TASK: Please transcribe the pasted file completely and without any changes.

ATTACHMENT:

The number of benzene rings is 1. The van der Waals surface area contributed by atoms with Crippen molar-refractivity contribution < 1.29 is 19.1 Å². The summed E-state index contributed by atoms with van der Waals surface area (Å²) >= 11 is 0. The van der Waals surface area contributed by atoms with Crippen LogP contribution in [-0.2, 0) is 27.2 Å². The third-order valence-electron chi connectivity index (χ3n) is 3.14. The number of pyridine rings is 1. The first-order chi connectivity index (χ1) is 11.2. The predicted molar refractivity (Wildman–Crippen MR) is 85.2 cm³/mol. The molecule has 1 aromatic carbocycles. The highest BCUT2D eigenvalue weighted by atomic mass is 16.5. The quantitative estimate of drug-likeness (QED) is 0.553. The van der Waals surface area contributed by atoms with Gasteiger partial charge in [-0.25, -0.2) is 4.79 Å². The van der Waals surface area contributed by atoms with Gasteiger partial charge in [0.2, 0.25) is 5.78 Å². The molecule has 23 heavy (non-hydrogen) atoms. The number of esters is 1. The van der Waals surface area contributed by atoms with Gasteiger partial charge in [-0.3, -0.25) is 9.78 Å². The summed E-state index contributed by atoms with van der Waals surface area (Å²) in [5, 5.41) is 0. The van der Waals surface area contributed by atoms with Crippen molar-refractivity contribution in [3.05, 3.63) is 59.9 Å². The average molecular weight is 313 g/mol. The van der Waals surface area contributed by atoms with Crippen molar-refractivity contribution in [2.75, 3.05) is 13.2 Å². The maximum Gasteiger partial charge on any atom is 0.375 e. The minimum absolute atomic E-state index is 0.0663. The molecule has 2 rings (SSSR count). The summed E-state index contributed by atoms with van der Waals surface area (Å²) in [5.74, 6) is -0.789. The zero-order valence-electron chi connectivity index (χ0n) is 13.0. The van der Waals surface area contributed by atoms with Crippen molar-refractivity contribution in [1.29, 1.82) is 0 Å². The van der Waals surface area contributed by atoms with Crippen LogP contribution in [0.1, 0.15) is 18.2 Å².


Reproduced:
The number of benzene rings is 1. The van der Waals surface area contributed by atoms with Crippen molar-refractivity contribution < 1.29 is 19.1 Å². The summed E-state index contributed by atoms with van der Waals surface area (Å²) >= 11 is 0. The van der Waals surface area contributed by atoms with Crippen LogP contribution in [-0.2, 0) is 27.2 Å². The third-order valence-electron chi connectivity index (χ3n) is 3.14. The number of pyridine rings is 1. The first-order chi connectivity index (χ1) is 11.2. The predicted molar refractivity (Wildman–Crippen MR) is 85.2 cm³/mol. The molecule has 1 aromatic carbocycles. The highest BCUT2D eigenvalue weighted by atomic mass is 16.5. The quantitative estimate of drug-likeness (QED) is 0.553. The van der Waals surface area contributed by atoms with Gasteiger partial charge in [-0.25, -0.2) is 4.79 Å². The van der Waals surface area contributed by atoms with Gasteiger partial charge in [0.2, 0.25) is 5.78 Å². The molecule has 23 heavy (non-hydrogen) atoms. The number of esters is 1. The van der Waals surface area contributed by atoms with Gasteiger partial charge in [-0.3, -0.25) is 9.78 Å². The summed E-state index contributed by atoms with van der Waals surface area (Å²) in [5, 5.41) is 0. The van der Waals surface area contributed by atoms with Crippen molar-refractivity contribution in [3.05, 3.63) is 59.9 Å². The average molecular weight is 313 g/mol. The van der Waals surface area contributed by atoms with Crippen molar-refractivity contribution in [2.75, 3.05) is 13.2 Å². The maximum Gasteiger partial charge on any atom is 0.375 e. The minimum absolute atomic E-state index is 0.0663. The molecule has 2 rings (SSSR count). The summed E-state index contributed by atoms with van der Waals surface area (Å²) in [5.74, 6) is -0.789. The zero-order valence-electron chi connectivity index (χ0n) is 13.0. The van der Waals surface area contributed by atoms with Crippen molar-refractivity contribution in [1.29, 1.82) is 0 Å². The van der Waals surface area contributed by atoms with Crippen LogP contribution in [0.1, 0.15) is 18.2 Å².